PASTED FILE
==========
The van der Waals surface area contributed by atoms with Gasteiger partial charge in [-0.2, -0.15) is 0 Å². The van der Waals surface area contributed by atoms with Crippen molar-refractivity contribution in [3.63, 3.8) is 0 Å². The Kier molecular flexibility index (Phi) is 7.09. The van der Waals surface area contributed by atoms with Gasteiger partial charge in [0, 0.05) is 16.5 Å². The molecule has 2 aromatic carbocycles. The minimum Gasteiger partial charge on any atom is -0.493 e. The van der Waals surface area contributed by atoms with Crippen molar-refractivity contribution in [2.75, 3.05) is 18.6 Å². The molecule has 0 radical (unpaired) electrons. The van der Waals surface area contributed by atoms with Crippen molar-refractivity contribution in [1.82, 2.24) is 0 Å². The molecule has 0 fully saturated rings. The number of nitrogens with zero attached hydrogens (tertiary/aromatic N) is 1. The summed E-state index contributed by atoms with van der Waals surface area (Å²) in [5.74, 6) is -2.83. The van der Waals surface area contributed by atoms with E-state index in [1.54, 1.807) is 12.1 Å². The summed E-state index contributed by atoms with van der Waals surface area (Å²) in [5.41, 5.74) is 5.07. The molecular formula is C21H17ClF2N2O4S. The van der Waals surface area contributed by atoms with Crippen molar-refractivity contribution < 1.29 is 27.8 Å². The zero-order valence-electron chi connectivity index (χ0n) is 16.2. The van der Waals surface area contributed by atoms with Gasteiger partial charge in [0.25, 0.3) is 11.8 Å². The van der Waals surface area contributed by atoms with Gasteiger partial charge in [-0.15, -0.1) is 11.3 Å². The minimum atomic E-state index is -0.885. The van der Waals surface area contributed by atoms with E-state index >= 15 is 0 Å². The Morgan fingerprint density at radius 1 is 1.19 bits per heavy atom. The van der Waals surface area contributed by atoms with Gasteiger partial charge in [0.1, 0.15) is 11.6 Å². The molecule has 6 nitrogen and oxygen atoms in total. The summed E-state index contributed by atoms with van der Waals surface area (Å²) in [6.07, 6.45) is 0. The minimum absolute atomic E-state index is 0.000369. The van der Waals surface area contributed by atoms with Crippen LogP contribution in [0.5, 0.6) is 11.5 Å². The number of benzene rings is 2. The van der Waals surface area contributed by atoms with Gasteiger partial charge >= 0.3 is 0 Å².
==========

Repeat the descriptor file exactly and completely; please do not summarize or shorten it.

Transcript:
The van der Waals surface area contributed by atoms with Gasteiger partial charge in [-0.2, -0.15) is 0 Å². The van der Waals surface area contributed by atoms with Crippen molar-refractivity contribution in [3.63, 3.8) is 0 Å². The Kier molecular flexibility index (Phi) is 7.09. The van der Waals surface area contributed by atoms with Gasteiger partial charge in [0, 0.05) is 16.5 Å². The molecule has 2 aromatic carbocycles. The minimum Gasteiger partial charge on any atom is -0.493 e. The van der Waals surface area contributed by atoms with Crippen molar-refractivity contribution in [2.75, 3.05) is 18.6 Å². The molecule has 0 radical (unpaired) electrons. The van der Waals surface area contributed by atoms with Crippen molar-refractivity contribution in [1.82, 2.24) is 0 Å². The molecule has 0 fully saturated rings. The number of nitrogens with zero attached hydrogens (tertiary/aromatic N) is 1. The summed E-state index contributed by atoms with van der Waals surface area (Å²) in [5.74, 6) is -2.83. The van der Waals surface area contributed by atoms with E-state index in [1.54, 1.807) is 12.1 Å². The summed E-state index contributed by atoms with van der Waals surface area (Å²) in [5.41, 5.74) is 5.07. The molecular formula is C21H17ClF2N2O4S. The van der Waals surface area contributed by atoms with Crippen molar-refractivity contribution < 1.29 is 27.8 Å². The zero-order valence-electron chi connectivity index (χ0n) is 16.2. The van der Waals surface area contributed by atoms with Gasteiger partial charge in [0.25, 0.3) is 11.8 Å². The van der Waals surface area contributed by atoms with Gasteiger partial charge in [-0.15, -0.1) is 11.3 Å². The minimum atomic E-state index is -0.885. The van der Waals surface area contributed by atoms with E-state index >= 15 is 0 Å². The Morgan fingerprint density at radius 1 is 1.19 bits per heavy atom. The van der Waals surface area contributed by atoms with Gasteiger partial charge in [0.1, 0.15) is 11.6 Å². The molecule has 6 nitrogen and oxygen atoms in total. The summed E-state index contributed by atoms with van der Waals surface area (Å²) in [6.07, 6.45) is 0. The minimum absolute atomic E-state index is 0.000369. The van der Waals surface area contributed by atoms with Crippen LogP contribution in [0.5, 0.6) is 11.5 Å². The number of benzene rings is 2. The van der Waals surface area contributed by atoms with Gasteiger partial charge >= 0.3 is 0 Å².